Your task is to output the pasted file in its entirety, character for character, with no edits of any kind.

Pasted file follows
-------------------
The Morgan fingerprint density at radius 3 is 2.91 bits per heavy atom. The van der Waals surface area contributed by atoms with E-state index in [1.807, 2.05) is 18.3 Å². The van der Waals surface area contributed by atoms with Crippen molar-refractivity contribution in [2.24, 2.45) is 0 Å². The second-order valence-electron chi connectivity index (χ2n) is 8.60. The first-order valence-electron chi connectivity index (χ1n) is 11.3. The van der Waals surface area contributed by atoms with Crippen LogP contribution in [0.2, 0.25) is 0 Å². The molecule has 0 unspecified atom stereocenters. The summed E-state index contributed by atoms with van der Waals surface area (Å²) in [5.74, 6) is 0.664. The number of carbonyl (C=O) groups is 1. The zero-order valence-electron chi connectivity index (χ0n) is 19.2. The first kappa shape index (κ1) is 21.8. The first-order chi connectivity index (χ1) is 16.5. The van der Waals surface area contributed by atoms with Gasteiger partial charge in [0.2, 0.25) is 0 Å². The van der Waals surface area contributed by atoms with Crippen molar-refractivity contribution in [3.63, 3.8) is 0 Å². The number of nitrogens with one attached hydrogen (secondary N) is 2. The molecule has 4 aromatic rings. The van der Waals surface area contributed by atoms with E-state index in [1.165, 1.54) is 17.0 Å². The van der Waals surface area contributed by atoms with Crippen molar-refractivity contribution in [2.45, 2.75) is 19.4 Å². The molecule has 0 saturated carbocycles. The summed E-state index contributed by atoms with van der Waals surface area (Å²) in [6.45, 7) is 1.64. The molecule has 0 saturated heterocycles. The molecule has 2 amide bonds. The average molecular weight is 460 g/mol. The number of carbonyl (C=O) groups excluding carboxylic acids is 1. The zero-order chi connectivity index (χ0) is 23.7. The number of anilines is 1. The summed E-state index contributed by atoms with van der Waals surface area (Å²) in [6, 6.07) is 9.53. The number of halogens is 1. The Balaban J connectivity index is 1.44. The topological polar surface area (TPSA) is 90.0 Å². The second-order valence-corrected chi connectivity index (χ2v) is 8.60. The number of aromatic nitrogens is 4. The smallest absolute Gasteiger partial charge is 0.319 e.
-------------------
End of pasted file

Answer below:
The Morgan fingerprint density at radius 3 is 2.91 bits per heavy atom. The van der Waals surface area contributed by atoms with E-state index in [1.807, 2.05) is 18.3 Å². The van der Waals surface area contributed by atoms with Crippen molar-refractivity contribution in [2.24, 2.45) is 0 Å². The second-order valence-electron chi connectivity index (χ2n) is 8.60. The first-order valence-electron chi connectivity index (χ1n) is 11.3. The van der Waals surface area contributed by atoms with Crippen LogP contribution in [0.2, 0.25) is 0 Å². The molecule has 0 unspecified atom stereocenters. The summed E-state index contributed by atoms with van der Waals surface area (Å²) in [5.74, 6) is 0.664. The number of carbonyl (C=O) groups is 1. The zero-order valence-electron chi connectivity index (χ0n) is 19.2. The first kappa shape index (κ1) is 21.8. The first-order chi connectivity index (χ1) is 16.5. The van der Waals surface area contributed by atoms with Gasteiger partial charge in [0.2, 0.25) is 0 Å². The van der Waals surface area contributed by atoms with Crippen molar-refractivity contribution in [3.63, 3.8) is 0 Å². The number of nitrogens with one attached hydrogen (secondary N) is 2. The molecule has 4 aromatic rings. The van der Waals surface area contributed by atoms with E-state index in [1.165, 1.54) is 17.0 Å². The van der Waals surface area contributed by atoms with Crippen molar-refractivity contribution in [2.45, 2.75) is 19.4 Å². The molecule has 0 saturated carbocycles. The summed E-state index contributed by atoms with van der Waals surface area (Å²) in [6.45, 7) is 1.64. The molecule has 0 saturated heterocycles. The molecule has 2 amide bonds. The average molecular weight is 460 g/mol. The number of carbonyl (C=O) groups excluding carboxylic acids is 1. The zero-order chi connectivity index (χ0) is 23.7. The number of anilines is 1. The summed E-state index contributed by atoms with van der Waals surface area (Å²) in [6, 6.07) is 9.53. The number of halogens is 1. The Balaban J connectivity index is 1.44. The topological polar surface area (TPSA) is 90.0 Å². The second-order valence-corrected chi connectivity index (χ2v) is 8.60. The number of aromatic nitrogens is 4. The smallest absolute Gasteiger partial charge is 0.319 e.